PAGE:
Honey bees are social insects. They live communally and depend on each other for their very existence. Everyone has a role, and when these tiny toilers pull together, amazing things get done. An entire colony is built and fed; the young are cared for; everyone has a home.
To succeed, they need to communicate. They share vital information about food sources by performing a dance when they return to the hive. The “waggle dance” indicates that food is far away, while a “round dance” signals a shorter flight and quick payoff. The more vigorous the dance, the better the food – which means success for everyone.
Rescue works like this. It’s generally not mugshots or desperate pleas posted to websites or social media that gets displaced animals to new homes. It is the communication between people and our communal network. Of course, the photos and stories are important. Great photos create that first connection. And since dogs can’t write, we have to tell their stories for them. But the exchange of information – one person reaching out to another – is how we build a strong network (our hive) and truly connect people to animals in need.
Case in point: Lilly & Lucy’s story was shared hundreds of times across social media. But it was a long-time volunteer who knew that a neighbor had been looking for a bonded pair of dogs that may have made the difference for our two Pakistani girls. This weekend, the family drove hours through thick traffic and scorching heat to meet the dogs. We are very hopeful that it is a match.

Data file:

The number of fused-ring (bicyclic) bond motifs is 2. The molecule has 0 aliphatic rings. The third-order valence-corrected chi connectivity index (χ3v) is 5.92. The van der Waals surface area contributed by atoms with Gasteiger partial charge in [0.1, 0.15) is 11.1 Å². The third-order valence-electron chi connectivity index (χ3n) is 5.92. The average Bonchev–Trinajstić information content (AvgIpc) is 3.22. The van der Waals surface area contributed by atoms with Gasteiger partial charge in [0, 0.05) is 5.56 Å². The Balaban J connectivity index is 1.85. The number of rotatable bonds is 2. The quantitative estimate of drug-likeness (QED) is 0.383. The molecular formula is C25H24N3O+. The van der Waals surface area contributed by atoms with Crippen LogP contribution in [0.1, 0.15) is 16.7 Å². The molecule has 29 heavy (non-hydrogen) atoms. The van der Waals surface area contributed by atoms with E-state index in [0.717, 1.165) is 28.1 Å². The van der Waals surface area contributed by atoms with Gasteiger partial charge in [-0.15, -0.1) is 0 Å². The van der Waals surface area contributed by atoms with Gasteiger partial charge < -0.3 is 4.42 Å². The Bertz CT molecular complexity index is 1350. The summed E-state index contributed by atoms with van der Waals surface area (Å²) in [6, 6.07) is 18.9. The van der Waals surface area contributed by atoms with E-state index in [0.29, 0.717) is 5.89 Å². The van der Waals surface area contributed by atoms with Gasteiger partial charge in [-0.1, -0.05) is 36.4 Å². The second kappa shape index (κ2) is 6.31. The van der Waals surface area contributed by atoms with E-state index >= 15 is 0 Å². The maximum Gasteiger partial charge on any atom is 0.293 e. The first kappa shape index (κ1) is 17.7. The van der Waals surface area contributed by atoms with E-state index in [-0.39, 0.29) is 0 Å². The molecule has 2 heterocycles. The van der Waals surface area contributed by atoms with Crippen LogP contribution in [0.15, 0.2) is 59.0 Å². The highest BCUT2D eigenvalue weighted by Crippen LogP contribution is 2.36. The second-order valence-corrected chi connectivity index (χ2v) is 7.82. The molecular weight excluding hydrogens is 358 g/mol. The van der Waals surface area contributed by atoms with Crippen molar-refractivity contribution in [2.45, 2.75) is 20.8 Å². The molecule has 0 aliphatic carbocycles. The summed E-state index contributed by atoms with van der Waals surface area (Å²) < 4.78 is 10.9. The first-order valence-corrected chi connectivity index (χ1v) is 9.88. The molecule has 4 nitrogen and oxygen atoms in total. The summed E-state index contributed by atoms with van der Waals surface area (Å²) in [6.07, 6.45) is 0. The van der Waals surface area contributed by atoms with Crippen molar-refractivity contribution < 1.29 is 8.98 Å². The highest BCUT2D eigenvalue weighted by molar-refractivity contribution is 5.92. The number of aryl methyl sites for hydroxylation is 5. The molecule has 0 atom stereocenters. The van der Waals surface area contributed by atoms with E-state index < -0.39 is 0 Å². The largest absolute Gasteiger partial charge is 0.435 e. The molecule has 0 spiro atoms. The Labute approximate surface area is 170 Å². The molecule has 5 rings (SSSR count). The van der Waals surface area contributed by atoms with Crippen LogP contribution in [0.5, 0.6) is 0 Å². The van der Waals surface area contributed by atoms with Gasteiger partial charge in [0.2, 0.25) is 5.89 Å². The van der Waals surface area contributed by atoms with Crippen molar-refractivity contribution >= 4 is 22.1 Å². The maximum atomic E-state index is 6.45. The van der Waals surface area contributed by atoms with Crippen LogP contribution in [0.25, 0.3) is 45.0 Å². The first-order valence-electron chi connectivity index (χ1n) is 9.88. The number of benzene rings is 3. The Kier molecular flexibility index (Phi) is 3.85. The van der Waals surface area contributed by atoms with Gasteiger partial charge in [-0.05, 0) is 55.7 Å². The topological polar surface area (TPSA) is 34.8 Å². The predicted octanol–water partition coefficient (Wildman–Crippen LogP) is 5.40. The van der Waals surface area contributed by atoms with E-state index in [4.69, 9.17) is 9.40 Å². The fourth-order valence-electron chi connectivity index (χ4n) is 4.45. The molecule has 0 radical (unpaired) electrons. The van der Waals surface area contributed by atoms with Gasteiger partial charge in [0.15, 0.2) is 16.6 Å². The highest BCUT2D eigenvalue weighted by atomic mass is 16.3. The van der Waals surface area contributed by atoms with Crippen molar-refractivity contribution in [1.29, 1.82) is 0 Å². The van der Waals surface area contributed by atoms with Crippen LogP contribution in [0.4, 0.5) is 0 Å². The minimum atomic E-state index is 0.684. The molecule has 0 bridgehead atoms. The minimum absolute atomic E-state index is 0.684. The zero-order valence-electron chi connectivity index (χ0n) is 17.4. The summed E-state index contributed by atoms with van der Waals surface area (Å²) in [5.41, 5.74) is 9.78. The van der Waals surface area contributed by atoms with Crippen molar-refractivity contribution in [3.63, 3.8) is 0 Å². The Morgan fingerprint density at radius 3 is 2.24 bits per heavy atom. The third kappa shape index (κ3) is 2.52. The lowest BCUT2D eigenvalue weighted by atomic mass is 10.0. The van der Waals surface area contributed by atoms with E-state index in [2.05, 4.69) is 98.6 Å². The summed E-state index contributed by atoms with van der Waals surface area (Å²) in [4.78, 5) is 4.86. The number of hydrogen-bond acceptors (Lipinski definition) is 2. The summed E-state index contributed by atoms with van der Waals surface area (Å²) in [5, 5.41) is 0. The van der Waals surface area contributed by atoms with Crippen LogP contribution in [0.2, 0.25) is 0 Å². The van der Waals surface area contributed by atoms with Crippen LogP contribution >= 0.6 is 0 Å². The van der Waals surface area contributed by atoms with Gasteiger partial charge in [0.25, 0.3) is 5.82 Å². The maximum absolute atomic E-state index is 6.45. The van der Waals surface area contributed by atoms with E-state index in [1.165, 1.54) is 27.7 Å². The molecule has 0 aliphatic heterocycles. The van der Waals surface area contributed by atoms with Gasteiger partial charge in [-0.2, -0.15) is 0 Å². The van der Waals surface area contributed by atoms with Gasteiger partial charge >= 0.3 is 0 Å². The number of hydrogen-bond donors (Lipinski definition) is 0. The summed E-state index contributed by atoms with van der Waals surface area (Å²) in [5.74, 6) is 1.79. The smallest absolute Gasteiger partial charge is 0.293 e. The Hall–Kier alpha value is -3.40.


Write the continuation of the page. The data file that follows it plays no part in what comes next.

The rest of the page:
Faith and Hope’s story was also viewed extensively. But it was a connection made between friends that may spell hope for Faith. One friend knew that the other had recently lost her dog at age 18 and was looking for a pup that could fit comfortably into her menagerie. We’ll know this week when they meet.
Our paws are crossed for all three because someone made the very human connection.
Everyone can play a role in rescue – but posting sad pictures of animals in distant shelters to a rescue’s social media channels doesn’t get it done. It is in doing the dance and making very personal connections right where you live.
You don’t need to travel too far from the hive. If you can’t volunteer your physical self, familiarize yourself with a local rescue or shelter’s animals and process. Then, become the crazy dog/cat/whatever person that everyone knows at work, church, or in your neighborhood. Talk to people about responsible breeders, training, spay and neuter. Learn about their animals, companionship needs, and when their heart and home might be ready for another. And then connect the dots. Do the waggle dance. Spread the word. Extend the community. Communicate.
That is how rescue works. One person – and one animal at a time.